Deletion of Zbtb7a or Trp53 promotes CRPC and is associated with deregulation of XAF1 and SRD5A1.
Major finding: Deletion of Zbtb7a or Trp53 promotes CRPC and is associated with deregulation of XAF1 and SRD5A1.
Approach: Integrated analysis of mouse and human tumors identified mechanisms of castration resistance.
Impact: Combined inhibition of XIAP and SRD5A1 enhances sensitivity to androgen deprivation therapy.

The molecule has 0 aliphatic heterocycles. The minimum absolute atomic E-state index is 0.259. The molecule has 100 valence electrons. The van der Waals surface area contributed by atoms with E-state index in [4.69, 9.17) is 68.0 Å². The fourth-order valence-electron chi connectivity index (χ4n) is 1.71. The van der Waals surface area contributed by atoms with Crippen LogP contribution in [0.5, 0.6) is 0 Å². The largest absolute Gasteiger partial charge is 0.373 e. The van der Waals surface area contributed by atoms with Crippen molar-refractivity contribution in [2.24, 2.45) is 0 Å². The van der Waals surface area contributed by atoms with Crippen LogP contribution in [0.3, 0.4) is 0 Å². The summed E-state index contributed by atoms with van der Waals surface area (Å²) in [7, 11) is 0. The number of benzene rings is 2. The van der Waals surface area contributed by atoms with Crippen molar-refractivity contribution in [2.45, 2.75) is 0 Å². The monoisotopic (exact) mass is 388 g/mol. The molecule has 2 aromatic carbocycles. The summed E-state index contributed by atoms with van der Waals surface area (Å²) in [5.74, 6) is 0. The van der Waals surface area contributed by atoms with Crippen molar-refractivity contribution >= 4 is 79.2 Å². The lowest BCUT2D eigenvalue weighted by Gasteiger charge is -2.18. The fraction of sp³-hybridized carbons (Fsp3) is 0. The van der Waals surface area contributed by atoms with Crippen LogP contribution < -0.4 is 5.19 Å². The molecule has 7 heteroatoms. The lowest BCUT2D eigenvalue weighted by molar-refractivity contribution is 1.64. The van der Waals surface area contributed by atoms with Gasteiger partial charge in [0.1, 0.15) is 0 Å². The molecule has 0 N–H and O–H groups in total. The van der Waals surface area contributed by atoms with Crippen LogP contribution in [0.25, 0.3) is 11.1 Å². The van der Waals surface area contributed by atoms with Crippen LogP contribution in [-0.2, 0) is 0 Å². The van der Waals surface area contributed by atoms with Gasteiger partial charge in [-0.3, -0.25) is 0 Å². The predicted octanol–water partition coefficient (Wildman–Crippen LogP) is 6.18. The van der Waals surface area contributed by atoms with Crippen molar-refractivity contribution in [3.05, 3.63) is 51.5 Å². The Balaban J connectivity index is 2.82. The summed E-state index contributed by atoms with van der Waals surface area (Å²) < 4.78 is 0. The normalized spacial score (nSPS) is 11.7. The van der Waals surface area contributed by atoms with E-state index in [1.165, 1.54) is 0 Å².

Androgen deprivation therapy (ADT) is the standard of care for men with prostate cancer and is initially effective in reducing tumor growth. However, castration-resistant prostate cancer (CRPC) inevitably develops in most patients, underscoring the need to identify combinatorial therapeutic strategies. To identify mechanisms underlying the development of CRPC, Lunardi and colleagues analyzed a Pten loss–driven mouse model of prostate cancer and human prostate cancer samples using an integrated coclinical approach. Mice with prostate-specific Pten deletion initially responded to castration with a reduction in tumor volume but rapidly acquired resistance to ADT. In contrast, concomitant deletion of Trp53 or zinc finger and BTB domain-containing 7A (Zbtb7a), which was recently characterized as a tumor suppressor in the prostate, conferred resistance to ADT; this effect was mediated via sustained androgen-independent proliferation, inhibition of apoptosis, and increased nuclear localization of androgen receptor in tumors following castration. In addition, loss of TP53 and ZBTB7A was associated with poor response to ADT and metastatic CRPC in patient samples. Castration-resistant murine prostate tumors were characterized by diminished expression of the proapoptotic protein X-linked inhibitor of apoptosis (XIAP)-associated factor 1 (XAF1), a negative regulator of XIAP, and upregulation of steroid-5-alpha-reductase, alpha polypeptide 1 (SRD5A1), an enzyme that converts testosterone to dihydrotestosterone. Similar deregulation of XAF1 and SRD5A1 was also detected in aggressive human prostate tumors with poor sensitivity to ADT, suggesting that these proteins may be biomarkers of castration resistance. Furthermore, treatment of castration-resistant tumors with the XIAP inhibitor embelin sensitized these tumors to ADT, whereas the triple combination of embelin, ADT, and the SRD5A1 inhibitor dutasteride enhanced apoptosis and further reduced castration-resistant tumor growth. These results demonstrate the utility of the coclinical approach to identify actionable targets and suggest a therapeutic strategy to overcome castration resistance.